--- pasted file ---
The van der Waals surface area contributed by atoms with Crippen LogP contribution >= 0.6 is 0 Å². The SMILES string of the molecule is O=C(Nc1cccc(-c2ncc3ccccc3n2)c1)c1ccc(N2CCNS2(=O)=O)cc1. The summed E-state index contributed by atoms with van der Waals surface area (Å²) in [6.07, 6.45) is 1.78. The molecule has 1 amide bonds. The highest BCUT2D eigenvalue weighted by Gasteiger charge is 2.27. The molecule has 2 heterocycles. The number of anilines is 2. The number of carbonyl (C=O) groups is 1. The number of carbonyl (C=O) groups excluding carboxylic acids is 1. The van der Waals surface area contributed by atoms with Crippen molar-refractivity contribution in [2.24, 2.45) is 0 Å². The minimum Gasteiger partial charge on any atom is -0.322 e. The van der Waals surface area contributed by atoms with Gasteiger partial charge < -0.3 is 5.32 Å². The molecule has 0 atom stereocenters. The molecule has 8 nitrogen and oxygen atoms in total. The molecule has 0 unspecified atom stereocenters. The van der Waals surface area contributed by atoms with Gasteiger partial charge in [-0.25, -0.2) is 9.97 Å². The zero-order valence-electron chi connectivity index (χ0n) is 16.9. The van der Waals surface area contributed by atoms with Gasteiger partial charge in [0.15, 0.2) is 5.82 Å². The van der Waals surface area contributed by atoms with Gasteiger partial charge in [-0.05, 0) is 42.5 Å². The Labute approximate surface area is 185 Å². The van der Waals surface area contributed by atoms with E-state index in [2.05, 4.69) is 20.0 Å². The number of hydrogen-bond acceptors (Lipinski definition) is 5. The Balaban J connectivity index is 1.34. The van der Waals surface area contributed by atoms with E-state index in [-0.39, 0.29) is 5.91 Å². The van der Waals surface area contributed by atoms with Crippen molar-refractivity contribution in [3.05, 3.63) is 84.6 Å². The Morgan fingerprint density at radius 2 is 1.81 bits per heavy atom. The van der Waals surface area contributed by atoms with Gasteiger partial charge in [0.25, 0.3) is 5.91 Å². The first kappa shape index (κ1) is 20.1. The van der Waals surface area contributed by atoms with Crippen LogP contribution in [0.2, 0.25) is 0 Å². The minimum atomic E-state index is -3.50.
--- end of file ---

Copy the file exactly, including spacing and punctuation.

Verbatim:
The van der Waals surface area contributed by atoms with Crippen LogP contribution >= 0.6 is 0 Å². The SMILES string of the molecule is O=C(Nc1cccc(-c2ncc3ccccc3n2)c1)c1ccc(N2CCNS2(=O)=O)cc1. The summed E-state index contributed by atoms with van der Waals surface area (Å²) in [6.07, 6.45) is 1.78. The molecule has 1 amide bonds. The highest BCUT2D eigenvalue weighted by Gasteiger charge is 2.27. The molecule has 2 heterocycles. The number of anilines is 2. The number of carbonyl (C=O) groups is 1. The number of carbonyl (C=O) groups excluding carboxylic acids is 1. The van der Waals surface area contributed by atoms with Crippen molar-refractivity contribution in [2.24, 2.45) is 0 Å². The minimum Gasteiger partial charge on any atom is -0.322 e. The van der Waals surface area contributed by atoms with Gasteiger partial charge < -0.3 is 5.32 Å². The molecule has 0 atom stereocenters. The molecule has 8 nitrogen and oxygen atoms in total. The molecule has 0 unspecified atom stereocenters. The van der Waals surface area contributed by atoms with Gasteiger partial charge in [-0.25, -0.2) is 9.97 Å². The zero-order valence-electron chi connectivity index (χ0n) is 16.9. The van der Waals surface area contributed by atoms with Gasteiger partial charge in [0.15, 0.2) is 5.82 Å². The van der Waals surface area contributed by atoms with Gasteiger partial charge in [-0.05, 0) is 42.5 Å². The Labute approximate surface area is 185 Å². The van der Waals surface area contributed by atoms with E-state index in [2.05, 4.69) is 20.0 Å². The number of hydrogen-bond acceptors (Lipinski definition) is 5. The Balaban J connectivity index is 1.34. The van der Waals surface area contributed by atoms with E-state index in [-0.39, 0.29) is 5.91 Å². The van der Waals surface area contributed by atoms with Crippen molar-refractivity contribution in [3.05, 3.63) is 84.6 Å². The Morgan fingerprint density at radius 2 is 1.81 bits per heavy atom. The van der Waals surface area contributed by atoms with Gasteiger partial charge in [0.25, 0.3) is 5.91 Å². The first kappa shape index (κ1) is 20.1. The van der Waals surface area contributed by atoms with Crippen LogP contribution in [0.2, 0.25) is 0 Å². The minimum atomic E-state index is -3.50.